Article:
During a recent conference of architectural historians convening in New Orleans, I learned of the passing of C. Murray Smart, former dean of the Fay Jones School of Architecture and Design at the University of Arkansas, and scholar of 19th century Victorian architecture. I missed seeing him at recent meetings of both SESAH and NCSA, which he earlier attended, and I knew he had not been well, so I inquired of a colleague from Murray’s home state of Arkansas. “We lost Murray in August,” she said simply, and we both were immediately close to tears. Her message and the expression on her face reflected so much more than the mere sharing of news. We both understood Murray was far more than a close colleague and friend; he would be dearly missed, and his circle is wide.
I first met Murray at an annual conference of the Nineteenth Century Studies Association (NCSA). We shared an interest in 19th century English architecture: I was reading John Ruskin and William Morris and studying the Arts and Crafts Movement; he was studying Victorian churches and stained glass, and I would soon become aware of his book Muscular Gothic and his continuing study of glass. I learned he was the dean of an architecture school, and we have many times laughed at my intemperate reaction to that news: “My God, a dean who’s a scholar as well? Who’d a thunk.”
At that NCSA meeting, Murray and I spoke of SESAH, an architectural history society that had been founded in Atlanta a few years earlier. He was immediately interested to learn that a “local” chapter of the Society of Architectural Historians was indeed regional, and he asked what steps would be needed in order to bring Arkansas into the fold. What followed was the most professional state-sponsored “application” to join SESAH imaginable: documentation with signatures of Arkansas scholars showing a statewide interest in formalizing the affiliation, further expression of interest in the form of offering to host a SESAH conference in Arkansas, and affidavits from individuals ready and willing to serve the society. Arkansas joined SESAH in 1986, and Murray continued to show leadership for years following: Arkansas hosted SESAH conferences in 1989 (joint with SECAC in Little Rock), 1998, and 2014, the latter two in Fayetteville.
It was during that 2014 Fayetteville meeting that I saw Murray for the last time, seeking him out at SESAH’s keynote address in order to exchange a brief hello. On that occasion I came to understand more fully how beloved he was in his home community. He had almost casually informed me much earlier that he was recovering from brain surgery, had retired some years ago but was still teaching a course or two. His cherished school of architecture was always central to his professional life. At the Fayetteville conference, Murray made a concerted effort to join the audience at SESAH’s keynote address from historian Gwendolyn Wright, and when it was announced that Murray was in the audience, an explosion of applause burst forth from an audience who clearly loved this man. You can tell what is perfunctory versus what is boundless, and the audience’s express of joy, simply from knowing Murray was amongst them, rebounded off the lecture hall’s walls. Murray was their teacher, standing heads above a community of truly talented scholars and award winning professors. Murray Smart was special, and everyone in that hall knew it.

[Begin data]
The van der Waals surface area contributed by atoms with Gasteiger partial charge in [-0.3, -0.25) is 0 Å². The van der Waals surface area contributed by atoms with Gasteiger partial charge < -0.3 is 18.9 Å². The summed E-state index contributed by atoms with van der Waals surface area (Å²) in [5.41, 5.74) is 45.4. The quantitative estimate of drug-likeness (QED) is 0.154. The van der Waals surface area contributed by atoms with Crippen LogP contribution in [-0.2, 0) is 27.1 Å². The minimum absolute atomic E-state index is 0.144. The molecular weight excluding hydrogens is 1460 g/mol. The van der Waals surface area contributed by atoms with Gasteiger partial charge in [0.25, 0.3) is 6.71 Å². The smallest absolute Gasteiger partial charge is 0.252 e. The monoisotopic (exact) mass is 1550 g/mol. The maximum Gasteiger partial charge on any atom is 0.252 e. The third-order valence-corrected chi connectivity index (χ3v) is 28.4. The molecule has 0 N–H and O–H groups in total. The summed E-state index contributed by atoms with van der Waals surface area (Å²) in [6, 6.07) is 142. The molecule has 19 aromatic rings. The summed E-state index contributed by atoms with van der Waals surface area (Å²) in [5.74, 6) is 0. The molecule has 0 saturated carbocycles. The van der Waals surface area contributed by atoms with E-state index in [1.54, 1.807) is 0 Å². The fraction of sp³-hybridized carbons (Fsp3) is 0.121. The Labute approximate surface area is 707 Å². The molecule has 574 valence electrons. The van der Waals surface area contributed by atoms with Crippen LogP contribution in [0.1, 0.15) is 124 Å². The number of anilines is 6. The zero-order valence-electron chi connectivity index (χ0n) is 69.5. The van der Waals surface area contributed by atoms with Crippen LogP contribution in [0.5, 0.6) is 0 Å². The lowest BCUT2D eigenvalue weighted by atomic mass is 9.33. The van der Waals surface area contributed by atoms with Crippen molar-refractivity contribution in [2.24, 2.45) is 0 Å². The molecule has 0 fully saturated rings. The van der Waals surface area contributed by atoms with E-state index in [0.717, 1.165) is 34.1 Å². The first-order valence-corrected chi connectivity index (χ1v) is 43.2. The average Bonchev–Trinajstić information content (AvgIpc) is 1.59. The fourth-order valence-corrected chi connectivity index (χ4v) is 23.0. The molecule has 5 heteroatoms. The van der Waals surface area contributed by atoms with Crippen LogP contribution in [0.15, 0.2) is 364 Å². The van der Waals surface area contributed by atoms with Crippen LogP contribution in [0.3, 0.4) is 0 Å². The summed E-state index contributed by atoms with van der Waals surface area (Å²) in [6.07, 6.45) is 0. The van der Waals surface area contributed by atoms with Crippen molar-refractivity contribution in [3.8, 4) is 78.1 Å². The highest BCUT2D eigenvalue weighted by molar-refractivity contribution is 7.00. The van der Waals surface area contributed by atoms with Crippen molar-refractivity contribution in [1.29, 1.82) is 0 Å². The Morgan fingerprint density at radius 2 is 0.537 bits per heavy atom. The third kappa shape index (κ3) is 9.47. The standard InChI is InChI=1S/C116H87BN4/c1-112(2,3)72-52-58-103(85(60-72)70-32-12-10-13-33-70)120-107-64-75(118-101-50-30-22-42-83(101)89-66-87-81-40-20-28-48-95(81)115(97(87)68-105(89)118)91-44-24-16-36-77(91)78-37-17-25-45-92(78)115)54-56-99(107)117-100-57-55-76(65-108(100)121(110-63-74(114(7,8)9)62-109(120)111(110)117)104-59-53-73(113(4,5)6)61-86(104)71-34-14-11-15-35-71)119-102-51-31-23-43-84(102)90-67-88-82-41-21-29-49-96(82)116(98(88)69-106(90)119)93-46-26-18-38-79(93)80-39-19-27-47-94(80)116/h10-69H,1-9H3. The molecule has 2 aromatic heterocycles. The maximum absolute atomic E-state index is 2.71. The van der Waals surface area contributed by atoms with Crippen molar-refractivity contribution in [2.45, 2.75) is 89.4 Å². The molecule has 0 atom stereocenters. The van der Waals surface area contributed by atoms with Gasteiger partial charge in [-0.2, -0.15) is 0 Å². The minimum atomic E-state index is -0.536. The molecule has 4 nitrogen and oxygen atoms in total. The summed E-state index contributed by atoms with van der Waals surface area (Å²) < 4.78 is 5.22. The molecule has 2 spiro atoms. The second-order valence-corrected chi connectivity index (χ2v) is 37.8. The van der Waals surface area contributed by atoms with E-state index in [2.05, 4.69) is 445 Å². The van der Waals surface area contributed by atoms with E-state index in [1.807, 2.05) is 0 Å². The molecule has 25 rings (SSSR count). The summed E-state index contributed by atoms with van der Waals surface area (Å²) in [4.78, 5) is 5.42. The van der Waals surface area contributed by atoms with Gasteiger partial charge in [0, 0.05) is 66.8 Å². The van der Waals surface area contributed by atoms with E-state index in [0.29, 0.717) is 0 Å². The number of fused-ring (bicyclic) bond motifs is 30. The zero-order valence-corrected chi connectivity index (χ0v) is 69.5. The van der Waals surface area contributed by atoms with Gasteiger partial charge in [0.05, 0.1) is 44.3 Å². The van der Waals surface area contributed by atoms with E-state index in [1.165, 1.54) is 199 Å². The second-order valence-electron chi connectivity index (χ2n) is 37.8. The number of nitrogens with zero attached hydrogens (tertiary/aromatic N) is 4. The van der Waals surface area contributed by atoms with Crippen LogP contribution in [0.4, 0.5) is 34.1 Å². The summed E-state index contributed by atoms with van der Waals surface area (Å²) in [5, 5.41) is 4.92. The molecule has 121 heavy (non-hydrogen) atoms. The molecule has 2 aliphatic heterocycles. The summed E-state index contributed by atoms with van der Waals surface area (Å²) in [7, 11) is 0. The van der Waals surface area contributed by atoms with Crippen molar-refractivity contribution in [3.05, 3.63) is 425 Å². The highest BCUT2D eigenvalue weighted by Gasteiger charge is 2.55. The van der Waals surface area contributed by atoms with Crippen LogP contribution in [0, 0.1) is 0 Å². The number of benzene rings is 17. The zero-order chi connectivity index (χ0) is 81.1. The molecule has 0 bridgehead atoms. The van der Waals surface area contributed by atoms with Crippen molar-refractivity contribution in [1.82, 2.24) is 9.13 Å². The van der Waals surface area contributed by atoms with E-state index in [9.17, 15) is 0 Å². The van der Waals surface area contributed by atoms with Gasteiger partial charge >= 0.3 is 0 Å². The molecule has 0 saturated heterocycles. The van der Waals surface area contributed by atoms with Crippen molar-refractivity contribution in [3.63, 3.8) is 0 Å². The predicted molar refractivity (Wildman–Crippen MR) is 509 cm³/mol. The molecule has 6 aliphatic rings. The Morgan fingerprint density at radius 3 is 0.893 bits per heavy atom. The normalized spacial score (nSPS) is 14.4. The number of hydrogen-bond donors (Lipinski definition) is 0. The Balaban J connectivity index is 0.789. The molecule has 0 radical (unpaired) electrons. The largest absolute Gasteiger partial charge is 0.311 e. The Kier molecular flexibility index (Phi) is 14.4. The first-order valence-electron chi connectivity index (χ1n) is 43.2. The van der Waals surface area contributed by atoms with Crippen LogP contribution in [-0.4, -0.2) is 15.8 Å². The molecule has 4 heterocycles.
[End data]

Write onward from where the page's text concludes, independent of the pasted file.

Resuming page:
As I sat there, I thought back to those earlier years when I was a young scholar first rubbing elbows with a “dean” whom I had just met, but whose kindred spirit and whose professional interests in common I have enjoyed over several decades since. I had traveled to Wales to look at William Burgess interiors in Cardiff, because Murray’s book had encouraged me to take a first hand look at a notable 19th century decorative artist and architect that I knew only casually. I found myself in obscure locales in rural Gloucestershire, delighting in the High Victorian Gothic interior of Holy Innocents Highnam, recognizing that I would not have known about this extraordinary church were it not for Murray. I, too, was his student, even though I had never attended University of Arkansas, and I understood why, in the end, that that Fayetteville audience had responded with thunderous applause simply because Murray was in the audience. His students and colleagues everywhere acknowledge his impact, and we remember him with respect and high regard, and with fondness, and with gratitude for all he gave to us as our teacher.